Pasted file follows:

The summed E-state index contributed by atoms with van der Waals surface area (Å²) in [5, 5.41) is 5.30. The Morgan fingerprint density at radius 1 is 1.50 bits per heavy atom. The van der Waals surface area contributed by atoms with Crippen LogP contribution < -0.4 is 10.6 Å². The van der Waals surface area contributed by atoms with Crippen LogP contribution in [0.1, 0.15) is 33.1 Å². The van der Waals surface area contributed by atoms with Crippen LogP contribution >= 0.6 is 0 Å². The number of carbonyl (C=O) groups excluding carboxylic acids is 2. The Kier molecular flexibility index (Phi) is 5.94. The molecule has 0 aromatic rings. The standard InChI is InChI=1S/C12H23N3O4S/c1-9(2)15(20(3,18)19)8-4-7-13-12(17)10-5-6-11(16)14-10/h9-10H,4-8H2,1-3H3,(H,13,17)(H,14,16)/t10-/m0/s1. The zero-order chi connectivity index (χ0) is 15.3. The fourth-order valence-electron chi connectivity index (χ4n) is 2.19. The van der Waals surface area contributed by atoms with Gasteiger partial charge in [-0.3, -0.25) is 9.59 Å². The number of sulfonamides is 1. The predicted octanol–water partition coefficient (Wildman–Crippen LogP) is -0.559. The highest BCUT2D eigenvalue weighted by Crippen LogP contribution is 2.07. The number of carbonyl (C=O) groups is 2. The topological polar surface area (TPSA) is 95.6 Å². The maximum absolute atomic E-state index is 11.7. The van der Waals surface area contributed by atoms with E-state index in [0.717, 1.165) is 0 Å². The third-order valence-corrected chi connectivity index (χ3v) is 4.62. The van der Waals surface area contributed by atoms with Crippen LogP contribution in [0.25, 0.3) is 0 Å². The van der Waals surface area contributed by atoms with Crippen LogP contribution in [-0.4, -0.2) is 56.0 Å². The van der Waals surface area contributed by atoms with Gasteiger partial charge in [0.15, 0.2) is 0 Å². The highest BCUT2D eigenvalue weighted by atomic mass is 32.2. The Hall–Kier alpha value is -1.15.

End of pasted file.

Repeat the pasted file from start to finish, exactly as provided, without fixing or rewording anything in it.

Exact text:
The summed E-state index contributed by atoms with van der Waals surface area (Å²) in [5, 5.41) is 5.30. The Morgan fingerprint density at radius 1 is 1.50 bits per heavy atom. The van der Waals surface area contributed by atoms with Crippen LogP contribution < -0.4 is 10.6 Å². The van der Waals surface area contributed by atoms with Crippen LogP contribution in [0.1, 0.15) is 33.1 Å². The van der Waals surface area contributed by atoms with Crippen LogP contribution >= 0.6 is 0 Å². The number of carbonyl (C=O) groups excluding carboxylic acids is 2. The Kier molecular flexibility index (Phi) is 5.94. The molecule has 0 aromatic rings. The standard InChI is InChI=1S/C12H23N3O4S/c1-9(2)15(20(3,18)19)8-4-7-13-12(17)10-5-6-11(16)14-10/h9-10H,4-8H2,1-3H3,(H,13,17)(H,14,16)/t10-/m0/s1. The zero-order chi connectivity index (χ0) is 15.3. The fourth-order valence-electron chi connectivity index (χ4n) is 2.19. The van der Waals surface area contributed by atoms with Gasteiger partial charge in [-0.3, -0.25) is 9.59 Å². The number of sulfonamides is 1. The predicted octanol–water partition coefficient (Wildman–Crippen LogP) is -0.559. The highest BCUT2D eigenvalue weighted by Crippen LogP contribution is 2.07. The number of carbonyl (C=O) groups is 2. The topological polar surface area (TPSA) is 95.6 Å². The maximum absolute atomic E-state index is 11.7. The van der Waals surface area contributed by atoms with E-state index in [0.717, 1.165) is 0 Å². The third-order valence-corrected chi connectivity index (χ3v) is 4.62. The van der Waals surface area contributed by atoms with Crippen LogP contribution in [0.25, 0.3) is 0 Å². The van der Waals surface area contributed by atoms with Crippen LogP contribution in [-0.4, -0.2) is 56.0 Å². The van der Waals surface area contributed by atoms with Gasteiger partial charge in [0.15, 0.2) is 0 Å². The highest BCUT2D eigenvalue weighted by atomic mass is 32.2. The Hall–Kier alpha value is -1.15.